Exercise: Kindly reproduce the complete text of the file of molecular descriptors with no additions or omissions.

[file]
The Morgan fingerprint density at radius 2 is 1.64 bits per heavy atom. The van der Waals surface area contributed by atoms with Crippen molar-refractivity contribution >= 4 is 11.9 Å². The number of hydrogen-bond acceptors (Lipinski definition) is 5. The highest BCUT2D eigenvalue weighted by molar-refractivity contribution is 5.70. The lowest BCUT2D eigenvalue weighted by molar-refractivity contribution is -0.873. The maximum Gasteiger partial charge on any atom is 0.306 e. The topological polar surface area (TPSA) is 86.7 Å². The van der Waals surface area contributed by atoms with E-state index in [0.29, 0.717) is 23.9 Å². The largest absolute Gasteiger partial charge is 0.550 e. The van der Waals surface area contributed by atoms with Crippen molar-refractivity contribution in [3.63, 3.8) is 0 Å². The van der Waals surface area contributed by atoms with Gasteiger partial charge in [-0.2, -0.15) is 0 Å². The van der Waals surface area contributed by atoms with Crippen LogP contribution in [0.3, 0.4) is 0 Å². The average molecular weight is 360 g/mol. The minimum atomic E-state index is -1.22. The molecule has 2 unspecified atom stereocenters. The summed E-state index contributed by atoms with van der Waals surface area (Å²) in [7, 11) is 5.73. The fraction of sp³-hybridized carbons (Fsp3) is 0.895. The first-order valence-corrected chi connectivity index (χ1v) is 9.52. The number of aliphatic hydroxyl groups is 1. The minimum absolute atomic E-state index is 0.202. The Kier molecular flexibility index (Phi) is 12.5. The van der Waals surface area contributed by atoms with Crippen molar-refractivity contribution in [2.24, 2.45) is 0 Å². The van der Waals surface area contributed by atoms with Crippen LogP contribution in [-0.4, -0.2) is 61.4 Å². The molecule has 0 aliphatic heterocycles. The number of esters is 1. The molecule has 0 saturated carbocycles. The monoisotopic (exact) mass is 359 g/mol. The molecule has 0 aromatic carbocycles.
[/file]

The Morgan fingerprint density at radius 2 is 1.64 bits per heavy atom. The van der Waals surface area contributed by atoms with Crippen molar-refractivity contribution >= 4 is 11.9 Å². The number of hydrogen-bond acceptors (Lipinski definition) is 5. The highest BCUT2D eigenvalue weighted by molar-refractivity contribution is 5.70. The lowest BCUT2D eigenvalue weighted by molar-refractivity contribution is -0.873. The maximum Gasteiger partial charge on any atom is 0.306 e. The topological polar surface area (TPSA) is 86.7 Å². The van der Waals surface area contributed by atoms with E-state index in [0.29, 0.717) is 23.9 Å². The largest absolute Gasteiger partial charge is 0.550 e. The van der Waals surface area contributed by atoms with Crippen molar-refractivity contribution in [3.63, 3.8) is 0 Å². The van der Waals surface area contributed by atoms with Gasteiger partial charge in [-0.2, -0.15) is 0 Å². The van der Waals surface area contributed by atoms with Crippen LogP contribution in [0.3, 0.4) is 0 Å². The average molecular weight is 360 g/mol. The minimum atomic E-state index is -1.22. The molecule has 2 unspecified atom stereocenters. The summed E-state index contributed by atoms with van der Waals surface area (Å²) in [7, 11) is 5.73. The fraction of sp³-hybridized carbons (Fsp3) is 0.895. The first-order valence-corrected chi connectivity index (χ1v) is 9.52. The number of aliphatic hydroxyl groups is 1. The minimum absolute atomic E-state index is 0.202. The Kier molecular flexibility index (Phi) is 12.5. The van der Waals surface area contributed by atoms with Crippen molar-refractivity contribution in [2.24, 2.45) is 0 Å². The van der Waals surface area contributed by atoms with Crippen LogP contribution in [-0.4, -0.2) is 61.4 Å². The molecule has 0 aliphatic heterocycles. The number of esters is 1. The molecule has 0 saturated carbocycles. The monoisotopic (exact) mass is 359 g/mol. The molecule has 0 aromatic carbocycles.